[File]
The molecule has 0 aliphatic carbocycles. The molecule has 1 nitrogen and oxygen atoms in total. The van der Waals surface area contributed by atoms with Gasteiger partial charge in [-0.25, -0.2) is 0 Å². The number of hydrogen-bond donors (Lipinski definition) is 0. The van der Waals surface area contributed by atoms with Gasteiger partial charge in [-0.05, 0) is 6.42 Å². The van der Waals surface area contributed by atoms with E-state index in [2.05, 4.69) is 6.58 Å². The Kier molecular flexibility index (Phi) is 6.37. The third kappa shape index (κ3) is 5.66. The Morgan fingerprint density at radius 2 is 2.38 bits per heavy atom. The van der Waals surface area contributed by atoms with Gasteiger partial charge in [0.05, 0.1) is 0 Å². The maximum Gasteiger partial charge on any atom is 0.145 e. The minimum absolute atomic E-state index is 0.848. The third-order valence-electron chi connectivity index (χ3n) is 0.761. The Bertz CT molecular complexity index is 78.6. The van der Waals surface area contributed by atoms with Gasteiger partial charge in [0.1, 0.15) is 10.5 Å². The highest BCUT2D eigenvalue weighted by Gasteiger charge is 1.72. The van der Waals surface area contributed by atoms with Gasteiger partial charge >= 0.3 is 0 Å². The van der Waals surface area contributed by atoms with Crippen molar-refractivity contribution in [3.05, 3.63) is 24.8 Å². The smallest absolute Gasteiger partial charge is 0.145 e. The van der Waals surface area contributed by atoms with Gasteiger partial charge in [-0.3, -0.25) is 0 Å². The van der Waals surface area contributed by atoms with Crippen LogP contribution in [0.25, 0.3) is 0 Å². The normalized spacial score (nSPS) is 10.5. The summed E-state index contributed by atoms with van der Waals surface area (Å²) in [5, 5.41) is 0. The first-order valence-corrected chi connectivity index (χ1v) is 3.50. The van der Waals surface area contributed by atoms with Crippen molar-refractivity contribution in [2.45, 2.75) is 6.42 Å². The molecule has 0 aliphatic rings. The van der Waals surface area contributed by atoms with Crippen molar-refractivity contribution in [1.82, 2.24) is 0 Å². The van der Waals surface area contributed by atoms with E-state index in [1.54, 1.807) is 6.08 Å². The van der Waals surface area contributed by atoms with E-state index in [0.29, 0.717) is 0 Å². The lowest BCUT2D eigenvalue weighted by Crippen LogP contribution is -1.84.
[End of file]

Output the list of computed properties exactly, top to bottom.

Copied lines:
The molecule has 0 aliphatic carbocycles. The molecule has 1 nitrogen and oxygen atoms in total. The van der Waals surface area contributed by atoms with Gasteiger partial charge in [-0.25, -0.2) is 0 Å². The number of hydrogen-bond donors (Lipinski definition) is 0. The van der Waals surface area contributed by atoms with Gasteiger partial charge in [-0.05, 0) is 6.42 Å². The van der Waals surface area contributed by atoms with E-state index in [2.05, 4.69) is 6.58 Å². The Kier molecular flexibility index (Phi) is 6.37. The third kappa shape index (κ3) is 5.66. The Morgan fingerprint density at radius 2 is 2.38 bits per heavy atom. The van der Waals surface area contributed by atoms with Gasteiger partial charge in [0.05, 0.1) is 0 Å². The maximum Gasteiger partial charge on any atom is 0.145 e. The minimum absolute atomic E-state index is 0.848. The third-order valence-electron chi connectivity index (χ3n) is 0.761. The Bertz CT molecular complexity index is 78.6. The van der Waals surface area contributed by atoms with Gasteiger partial charge in [0.1, 0.15) is 10.5 Å². The highest BCUT2D eigenvalue weighted by Gasteiger charge is 1.72. The van der Waals surface area contributed by atoms with Gasteiger partial charge >= 0.3 is 0 Å². The van der Waals surface area contributed by atoms with Crippen molar-refractivity contribution in [3.05, 3.63) is 24.8 Å². The smallest absolute Gasteiger partial charge is 0.145 e. The van der Waals surface area contributed by atoms with Gasteiger partial charge in [-0.3, -0.25) is 0 Å². The van der Waals surface area contributed by atoms with Crippen LogP contribution in [0.25, 0.3) is 0 Å². The normalized spacial score (nSPS) is 10.5. The summed E-state index contributed by atoms with van der Waals surface area (Å²) in [5, 5.41) is 0. The first-order valence-corrected chi connectivity index (χ1v) is 3.50. The van der Waals surface area contributed by atoms with Crippen molar-refractivity contribution in [2.45, 2.75) is 6.42 Å². The molecule has 0 aliphatic rings. The van der Waals surface area contributed by atoms with Crippen molar-refractivity contribution in [1.82, 2.24) is 0 Å². The van der Waals surface area contributed by atoms with E-state index in [1.54, 1.807) is 6.08 Å². The van der Waals surface area contributed by atoms with E-state index in [0.29, 0.717) is 0 Å². The lowest BCUT2D eigenvalue weighted by Crippen LogP contribution is -1.84.